A banned film.
From communist Czechoslovakia.
Party as nightmare (like O slavnosti a hostech).
Walls on all sides.
As if Jeremy Bentham was tomorrow appointed head of the NSA.
From the single, centralized watchtower.
Stares out the embalmed ego of Bentham.
It’s just a skeleton stuffed with hay. Dressed in Bentham’s clothes.
Like the panopticon.
A straw man prison.
Dear friends, I know of no film which conveys the horror of the 21st century.
Quite like this gem of resistance against totalitarianism.
This was the underbelly of communism.
The “evil empire” of which Reagan spoke.
His words seem funny today. His unscientific, hypocritical words.
Because the Red Scare in the United States was typified by the same methods on display.
Which I fear will not subside anytime soon.
Nor has this wave even crested.
“Mass surveillance doesn’t work,” Mr. Snowden wrote. “This bill will take money and liberty without improving safety.”
Finally The New York Times prints something worthwhile.
And even Hillary Clinton’s “History made.” ad can’t deflate the importance of Snowden’s words.
And so if you want to see the 12-tone paranoia of the communist “big brother” state (now that we are living in a “capitalist” big brother state), I would heartily recommend The Ear by director Karel Kachyňa.
It was banned for 19 years in Czechoslovakia.
Because it got real close to the truth.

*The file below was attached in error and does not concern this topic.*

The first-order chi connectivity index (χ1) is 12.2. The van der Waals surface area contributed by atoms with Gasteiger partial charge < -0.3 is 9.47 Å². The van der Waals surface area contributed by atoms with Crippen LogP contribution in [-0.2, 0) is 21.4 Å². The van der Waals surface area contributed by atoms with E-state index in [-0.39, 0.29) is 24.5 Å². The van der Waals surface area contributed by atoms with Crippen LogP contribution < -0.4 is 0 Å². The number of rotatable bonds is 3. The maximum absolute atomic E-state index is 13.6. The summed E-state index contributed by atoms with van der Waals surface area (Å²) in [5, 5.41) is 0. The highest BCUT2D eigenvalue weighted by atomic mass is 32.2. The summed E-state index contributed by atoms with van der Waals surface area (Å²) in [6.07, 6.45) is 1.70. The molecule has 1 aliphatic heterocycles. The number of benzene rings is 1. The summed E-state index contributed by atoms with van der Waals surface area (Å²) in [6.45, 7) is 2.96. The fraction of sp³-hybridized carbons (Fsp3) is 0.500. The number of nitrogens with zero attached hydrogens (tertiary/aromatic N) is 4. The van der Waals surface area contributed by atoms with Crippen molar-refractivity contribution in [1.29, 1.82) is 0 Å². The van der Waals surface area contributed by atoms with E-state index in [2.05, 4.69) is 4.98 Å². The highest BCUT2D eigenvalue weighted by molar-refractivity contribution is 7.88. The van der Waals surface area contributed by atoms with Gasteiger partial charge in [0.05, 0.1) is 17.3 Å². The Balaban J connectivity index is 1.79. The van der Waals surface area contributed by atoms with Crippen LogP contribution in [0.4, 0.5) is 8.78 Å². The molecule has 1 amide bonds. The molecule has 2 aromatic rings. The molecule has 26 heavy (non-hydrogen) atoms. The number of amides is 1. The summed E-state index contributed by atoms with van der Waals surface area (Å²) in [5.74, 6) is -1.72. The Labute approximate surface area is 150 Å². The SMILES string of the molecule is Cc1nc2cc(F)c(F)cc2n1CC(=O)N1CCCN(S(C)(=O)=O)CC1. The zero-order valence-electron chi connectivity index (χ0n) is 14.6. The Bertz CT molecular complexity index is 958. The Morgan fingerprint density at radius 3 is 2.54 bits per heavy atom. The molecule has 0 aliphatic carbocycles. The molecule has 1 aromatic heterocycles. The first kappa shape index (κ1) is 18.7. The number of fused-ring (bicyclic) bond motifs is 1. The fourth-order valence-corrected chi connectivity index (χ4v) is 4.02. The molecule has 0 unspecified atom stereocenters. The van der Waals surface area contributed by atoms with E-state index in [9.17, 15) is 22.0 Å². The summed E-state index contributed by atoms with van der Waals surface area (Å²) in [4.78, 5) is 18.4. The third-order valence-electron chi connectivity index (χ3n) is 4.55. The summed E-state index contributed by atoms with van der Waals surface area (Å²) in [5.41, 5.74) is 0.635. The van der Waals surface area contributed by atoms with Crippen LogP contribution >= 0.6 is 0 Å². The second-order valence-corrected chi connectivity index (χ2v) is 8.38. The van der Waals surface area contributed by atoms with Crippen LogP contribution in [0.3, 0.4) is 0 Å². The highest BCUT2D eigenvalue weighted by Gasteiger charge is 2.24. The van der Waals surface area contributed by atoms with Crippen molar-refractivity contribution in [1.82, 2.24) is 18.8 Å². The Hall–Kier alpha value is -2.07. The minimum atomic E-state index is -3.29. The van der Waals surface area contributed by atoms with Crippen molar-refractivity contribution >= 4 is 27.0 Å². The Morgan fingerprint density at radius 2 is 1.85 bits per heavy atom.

It painted the communist party leaders as a bunch of jerks.
It portrayed the constant suspicion upon bureaucrats as a living nightmare.
The Ear. Maybe some HUMINT at the party.
But largely this film deals with SIGINT (if author Jeffrey T. Richelson can be trusted).
The Ear deals primarily with what Richelson calls “clandestine SIGINT” in his book The U.S. Intelligence Community.
What we encounter in Ucho are “the oldest of these devices” (viz. “traditional audio surveillance devices”).
Wikipedia does a passable job outlining this area of inquiry in the article “Covert listening device”.
But dear friends…describing it so matter-of-factly does no justice to the strain which omnipresent surveillance puts on largely innocent people.
And therefore The Ear is a film which shows the psychological toll that governments exact when they make ethics secondary.
What we get from director Karel Kachyňa is the portrait of a society (his society) which assumes all citizens to be guilty until proven innocent.
This is ostensibly the opposite of the American system, but today’s Amerika is merely the other side of the coin: same pervasion of surveillance (even if it is “capitalist”).
My hypothesis is that “free market” America has come to all-to-closely resemble the regimes it fought to defeat. Those “victories”, then, were hollow. We have appropriated the worst, most tortuous means of our past enemies.
But Kachyňa has another message for us in this masterpiece.
In such upside-down societies, promotion might be the worst form of punishment.
Beware, my coopted friends.